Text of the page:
Visiting the dentist is rarely an exercise in metaphysical imagination. My dentist, though, has painted the ceilings of his offices with various aphorisms, no doubt to distract us poor (and reclining) patients from the rigors of oral onslaughts.
Among the various slogans I read while trying stoically to put up with the scraping, drilling, and “irrigation” (they actually use that noun) incidental to my visit, there was this: “Live life without regret.”
I think, though, that seeking to live life without regret is both impossible and undesirable.
Although St. Paul teaches us that we are wise in “forgetting what lies behind and straining forward to what lies ahead” (Phil 3:13) and that “godly sorrow produces a salutary repentance without regret” (2 Cor 7:10), one should understand those pericopes in light of traditional Catholic teaching. As Mass begins, for instance, we are urged in the Penitential Act to “acknowledge our sins and so prepare ourselves to celebrate the sacred mysteries.”
This does not mean that I am to dwell on my sins (which God can forgive through His priest in the sacrament of Confession) but, rather, that I understand that “I have greatly sinned, in my thoughts and in my words, in what I have done and in what I have failed to do, through my fault, through my fault, through my most grievous fault.”
My sin is actual and personal. I have failed to think (see CCC 1327), to speak, or to act in ways conforming to God’s will (cf. Romans 12:2). As the holy sacrifice of the Mass begins, I recognize, in sorrow, that I am a sinner in need of God’s grace and mercy. In other words, I regret the many times I have strayed from the path of God.
To regret means to “feel sad, repentant, or disappointed” about something. The Church teaches that sorrow – and fear of the Lord – may be filial or servile. The latter (see CCC 1828) produces a contrition that is based upon worry about going to Hell (a fear that is still spiritually sensible). The former, and preferable, contrition proceeds from my deep regret that, in thought, word or deed, I have ignored or betrayed Our Lord. Thus the words of the traditional Act of Contrition: “I detest all my sins because I dread the loss of Heaven and the pains of Hell but, most of all, because I have offended Thee, my God, who art all good and deserving of all my love.”
Victor Hugo once wrote that “Sorrow is a fruit. God does not allow it to grow on a branch that is too weak to bear it.” We cannot have true contrition for sin unless we have the strength to repent (cf. Mark 1:4), confess our sins, have a firm purpose of amendment, and try as best we can (in practice or in prayer) to give satisfaction or to repair the damage we have done.
Regret, remorse, and repentance are synonyms for “a radical reorientation of our whole life, a return, a conversion to God with all our heart, an end of sin, a turning away from evil, with repugnance toward the evil actions we have committed.” Such regret, says the Catechism, “is accompanied by a salutary pain and sadness which the Fathers called animi cruciatus (affliction of spirit) and compunctio cordis (repentance of heart)” (#1431).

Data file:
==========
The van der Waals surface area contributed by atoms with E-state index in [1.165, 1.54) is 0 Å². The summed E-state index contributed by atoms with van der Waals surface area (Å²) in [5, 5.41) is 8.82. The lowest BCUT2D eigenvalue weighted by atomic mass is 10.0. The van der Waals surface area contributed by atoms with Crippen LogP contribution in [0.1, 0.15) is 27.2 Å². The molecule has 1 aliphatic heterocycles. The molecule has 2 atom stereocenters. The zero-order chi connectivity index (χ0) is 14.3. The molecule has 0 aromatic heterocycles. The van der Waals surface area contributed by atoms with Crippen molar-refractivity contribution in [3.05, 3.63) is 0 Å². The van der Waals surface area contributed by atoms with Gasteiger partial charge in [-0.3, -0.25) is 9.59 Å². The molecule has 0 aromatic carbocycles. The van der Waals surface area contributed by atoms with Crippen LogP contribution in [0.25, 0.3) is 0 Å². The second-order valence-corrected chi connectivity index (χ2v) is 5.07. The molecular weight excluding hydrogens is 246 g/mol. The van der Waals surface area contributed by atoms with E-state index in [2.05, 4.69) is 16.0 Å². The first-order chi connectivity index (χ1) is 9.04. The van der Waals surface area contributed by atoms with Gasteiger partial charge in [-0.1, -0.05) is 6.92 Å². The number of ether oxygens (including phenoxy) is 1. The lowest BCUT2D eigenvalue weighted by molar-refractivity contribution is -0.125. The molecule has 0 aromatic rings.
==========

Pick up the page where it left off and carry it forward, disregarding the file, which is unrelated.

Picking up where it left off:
The fear, the pain, and the sorrow I ought to feel at having wounded Christ are dissolved in the ocean of His divine mercy. Regret summons me to recall the pattern of my sin and to resolve, by the grace of God, not to repeat it. (cf. Isaiah 41:10 and James 1:2-4) And trust in God’s love similarly summons me to conviction that God will forgive every sin if we turn to Him and turn away from evil. (1 John 1:9)
To “live life without regrets” is impossible because we are imperfect. There are thoughts, words, and deeds which all of us must repent. “Regrets, I’ve had a few but, then again, too few to mention,” sang Frank Sinatra in the incalculably pompous song, “My Way.” In Edwin O’Connor’s wonderful old novel, The Last Hurrah, the story’s hero, Mayor Frank Skeffington, lies dying as friends gather around, and one old political rival, who announces that if Skeffington had it to do all over again, he’d do it very differently. We want to cheer as Skeffington marshals the strength to say, “The hell I would!”
As much as we might admire the pluck of Frank Skeffington, we should, if granted a second or third or fourth chance to correct our errors, resolutely do so, secure in the knowledge that virtue often proceeds from regret rightly acted upon. Regret – accompanied by restitution and resolve – are not undesirable, but, on the contrary, are the wellspring of the examined life which, in turn, leads us to know, love, and serve God.
In 1984, Pope John Paul wrote (in Reconciliation and Penance): “The restoration of a proper sense of sin is the first way of facing the grave spiritual crisis looming over man today. But the sense of sin can only be restored through a clear reminder of the unchangeable principles of reason and faith which the moral teaching of the Church has always upheld.”
To have “a proper sense of sin” leads to the regret that converts sinners into saints. As we approach the remembrance of Christ’s death and resurrection this week, we should also keep in mind that through Him regret can be transfigured into joy.
*Image: The Remorse of Judas by Almeida Júnior, 1880 [Museu Nacional de Belas Artes, Rio de Janeiro]